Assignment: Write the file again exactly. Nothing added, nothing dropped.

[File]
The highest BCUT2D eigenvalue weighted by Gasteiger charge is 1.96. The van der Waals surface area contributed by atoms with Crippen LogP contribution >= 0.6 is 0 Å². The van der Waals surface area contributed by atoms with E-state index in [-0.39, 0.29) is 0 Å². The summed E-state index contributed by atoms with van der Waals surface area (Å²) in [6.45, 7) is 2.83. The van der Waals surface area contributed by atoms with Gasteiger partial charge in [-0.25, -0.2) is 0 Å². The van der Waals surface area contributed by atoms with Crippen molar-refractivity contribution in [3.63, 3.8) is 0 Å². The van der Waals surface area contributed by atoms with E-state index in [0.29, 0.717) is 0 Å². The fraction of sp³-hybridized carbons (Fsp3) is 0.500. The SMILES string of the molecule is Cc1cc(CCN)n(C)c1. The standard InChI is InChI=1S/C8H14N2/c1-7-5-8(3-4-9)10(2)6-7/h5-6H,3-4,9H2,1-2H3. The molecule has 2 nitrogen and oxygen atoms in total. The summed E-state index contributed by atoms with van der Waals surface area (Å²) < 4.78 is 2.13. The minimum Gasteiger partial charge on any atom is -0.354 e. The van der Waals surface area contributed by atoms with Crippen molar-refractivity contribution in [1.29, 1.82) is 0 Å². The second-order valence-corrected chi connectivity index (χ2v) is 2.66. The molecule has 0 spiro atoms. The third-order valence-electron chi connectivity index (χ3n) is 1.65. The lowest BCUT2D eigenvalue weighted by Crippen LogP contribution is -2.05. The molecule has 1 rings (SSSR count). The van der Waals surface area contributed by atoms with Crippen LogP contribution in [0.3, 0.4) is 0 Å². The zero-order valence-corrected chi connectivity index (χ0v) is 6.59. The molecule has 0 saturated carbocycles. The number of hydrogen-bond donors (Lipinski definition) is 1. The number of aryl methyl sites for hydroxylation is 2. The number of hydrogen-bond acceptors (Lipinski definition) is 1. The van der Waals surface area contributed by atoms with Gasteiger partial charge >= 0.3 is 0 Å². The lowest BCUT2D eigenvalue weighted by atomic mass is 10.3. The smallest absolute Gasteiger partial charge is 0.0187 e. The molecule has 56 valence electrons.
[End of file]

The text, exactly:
The highest BCUT2D eigenvalue weighted by Gasteiger charge is 1.96. The van der Waals surface area contributed by atoms with Crippen LogP contribution >= 0.6 is 0 Å². The van der Waals surface area contributed by atoms with E-state index in [-0.39, 0.29) is 0 Å². The summed E-state index contributed by atoms with van der Waals surface area (Å²) in [6.45, 7) is 2.83. The van der Waals surface area contributed by atoms with Gasteiger partial charge in [-0.25, -0.2) is 0 Å². The van der Waals surface area contributed by atoms with Crippen molar-refractivity contribution in [3.63, 3.8) is 0 Å². The van der Waals surface area contributed by atoms with E-state index in [0.29, 0.717) is 0 Å². The fraction of sp³-hybridized carbons (Fsp3) is 0.500. The SMILES string of the molecule is Cc1cc(CCN)n(C)c1. The standard InChI is InChI=1S/C8H14N2/c1-7-5-8(3-4-9)10(2)6-7/h5-6H,3-4,9H2,1-2H3. The molecule has 2 nitrogen and oxygen atoms in total. The summed E-state index contributed by atoms with van der Waals surface area (Å²) < 4.78 is 2.13. The minimum Gasteiger partial charge on any atom is -0.354 e. The van der Waals surface area contributed by atoms with Crippen molar-refractivity contribution in [1.29, 1.82) is 0 Å². The second-order valence-corrected chi connectivity index (χ2v) is 2.66. The molecule has 0 spiro atoms. The third-order valence-electron chi connectivity index (χ3n) is 1.65. The lowest BCUT2D eigenvalue weighted by Crippen LogP contribution is -2.05. The molecule has 1 rings (SSSR count). The van der Waals surface area contributed by atoms with Crippen LogP contribution in [0.3, 0.4) is 0 Å². The zero-order valence-corrected chi connectivity index (χ0v) is 6.59. The molecule has 0 saturated carbocycles. The number of hydrogen-bond donors (Lipinski definition) is 1. The number of aryl methyl sites for hydroxylation is 2. The number of hydrogen-bond acceptors (Lipinski definition) is 1. The van der Waals surface area contributed by atoms with Gasteiger partial charge >= 0.3 is 0 Å². The lowest BCUT2D eigenvalue weighted by atomic mass is 10.3. The smallest absolute Gasteiger partial charge is 0.0187 e. The molecule has 56 valence electrons.